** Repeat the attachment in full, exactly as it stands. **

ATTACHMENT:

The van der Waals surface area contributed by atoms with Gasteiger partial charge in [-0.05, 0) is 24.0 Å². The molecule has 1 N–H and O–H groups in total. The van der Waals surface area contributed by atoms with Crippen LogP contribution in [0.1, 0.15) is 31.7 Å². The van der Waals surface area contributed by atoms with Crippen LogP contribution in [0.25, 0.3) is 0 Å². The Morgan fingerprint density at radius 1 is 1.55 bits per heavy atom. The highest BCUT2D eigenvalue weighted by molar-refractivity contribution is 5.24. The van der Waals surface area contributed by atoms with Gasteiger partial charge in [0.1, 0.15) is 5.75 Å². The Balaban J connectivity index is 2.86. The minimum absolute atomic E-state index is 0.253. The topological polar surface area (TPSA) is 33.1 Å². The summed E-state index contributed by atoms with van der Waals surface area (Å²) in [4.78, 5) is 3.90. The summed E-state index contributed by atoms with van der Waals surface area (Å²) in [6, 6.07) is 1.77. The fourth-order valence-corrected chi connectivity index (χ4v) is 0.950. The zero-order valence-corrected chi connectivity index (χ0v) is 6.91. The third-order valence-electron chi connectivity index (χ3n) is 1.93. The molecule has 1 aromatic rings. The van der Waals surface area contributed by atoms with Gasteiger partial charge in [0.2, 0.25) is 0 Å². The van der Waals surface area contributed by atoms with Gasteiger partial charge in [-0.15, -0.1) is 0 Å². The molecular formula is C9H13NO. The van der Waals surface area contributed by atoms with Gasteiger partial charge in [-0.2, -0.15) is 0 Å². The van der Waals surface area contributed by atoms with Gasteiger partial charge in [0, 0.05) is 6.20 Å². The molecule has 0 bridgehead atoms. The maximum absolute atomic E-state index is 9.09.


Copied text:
The van der Waals surface area contributed by atoms with Gasteiger partial charge in [-0.05, 0) is 24.0 Å². The molecule has 1 N–H and O–H groups in total. The van der Waals surface area contributed by atoms with Crippen LogP contribution in [0.1, 0.15) is 31.7 Å². The van der Waals surface area contributed by atoms with Crippen LogP contribution in [0.25, 0.3) is 0 Å². The Morgan fingerprint density at radius 1 is 1.55 bits per heavy atom. The highest BCUT2D eigenvalue weighted by molar-refractivity contribution is 5.24. The van der Waals surface area contributed by atoms with Gasteiger partial charge in [0.1, 0.15) is 5.75 Å². The Balaban J connectivity index is 2.86. The minimum absolute atomic E-state index is 0.253. The topological polar surface area (TPSA) is 33.1 Å². The summed E-state index contributed by atoms with van der Waals surface area (Å²) in [4.78, 5) is 3.90. The summed E-state index contributed by atoms with van der Waals surface area (Å²) in [6, 6.07) is 1.77. The fourth-order valence-corrected chi connectivity index (χ4v) is 0.950. The zero-order valence-corrected chi connectivity index (χ0v) is 6.91. The third-order valence-electron chi connectivity index (χ3n) is 1.93. The molecule has 1 aromatic rings. The van der Waals surface area contributed by atoms with Gasteiger partial charge in [0.2, 0.25) is 0 Å². The van der Waals surface area contributed by atoms with Gasteiger partial charge in [-0.15, -0.1) is 0 Å². The molecular formula is C9H13NO. The van der Waals surface area contributed by atoms with Gasteiger partial charge in [-0.2, -0.15) is 0 Å². The van der Waals surface area contributed by atoms with Gasteiger partial charge in [0, 0.05) is 6.20 Å². The molecule has 0 bridgehead atoms. The maximum absolute atomic E-state index is 9.09.